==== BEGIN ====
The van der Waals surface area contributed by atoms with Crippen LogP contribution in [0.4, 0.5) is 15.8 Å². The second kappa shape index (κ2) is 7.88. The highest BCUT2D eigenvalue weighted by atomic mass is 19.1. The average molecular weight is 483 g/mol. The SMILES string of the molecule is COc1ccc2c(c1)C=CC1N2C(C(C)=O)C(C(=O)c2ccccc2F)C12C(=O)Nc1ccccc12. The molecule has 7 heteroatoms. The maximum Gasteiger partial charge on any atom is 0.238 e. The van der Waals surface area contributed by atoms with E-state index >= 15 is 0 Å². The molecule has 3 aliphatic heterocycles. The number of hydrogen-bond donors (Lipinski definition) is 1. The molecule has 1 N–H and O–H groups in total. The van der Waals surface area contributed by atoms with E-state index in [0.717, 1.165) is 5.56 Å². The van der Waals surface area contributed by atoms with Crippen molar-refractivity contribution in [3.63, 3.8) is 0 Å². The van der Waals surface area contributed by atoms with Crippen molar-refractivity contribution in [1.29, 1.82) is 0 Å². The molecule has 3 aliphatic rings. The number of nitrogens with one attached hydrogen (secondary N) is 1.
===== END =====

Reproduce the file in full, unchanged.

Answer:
The van der Waals surface area contributed by atoms with Crippen LogP contribution in [0.4, 0.5) is 15.8 Å². The second kappa shape index (κ2) is 7.88. The highest BCUT2D eigenvalue weighted by atomic mass is 19.1. The average molecular weight is 483 g/mol. The SMILES string of the molecule is COc1ccc2c(c1)C=CC1N2C(C(C)=O)C(C(=O)c2ccccc2F)C12C(=O)Nc1ccccc12. The molecule has 7 heteroatoms. The maximum Gasteiger partial charge on any atom is 0.238 e. The van der Waals surface area contributed by atoms with E-state index >= 15 is 0 Å². The molecule has 3 aliphatic heterocycles. The number of hydrogen-bond donors (Lipinski definition) is 1. The molecule has 1 N–H and O–H groups in total. The van der Waals surface area contributed by atoms with E-state index in [0.717, 1.165) is 5.56 Å². The van der Waals surface area contributed by atoms with Crippen molar-refractivity contribution in [3.63, 3.8) is 0 Å². The van der Waals surface area contributed by atoms with Crippen molar-refractivity contribution in [1.29, 1.82) is 0 Å². The molecule has 3 aliphatic rings. The number of nitrogens with one attached hydrogen (secondary N) is 1.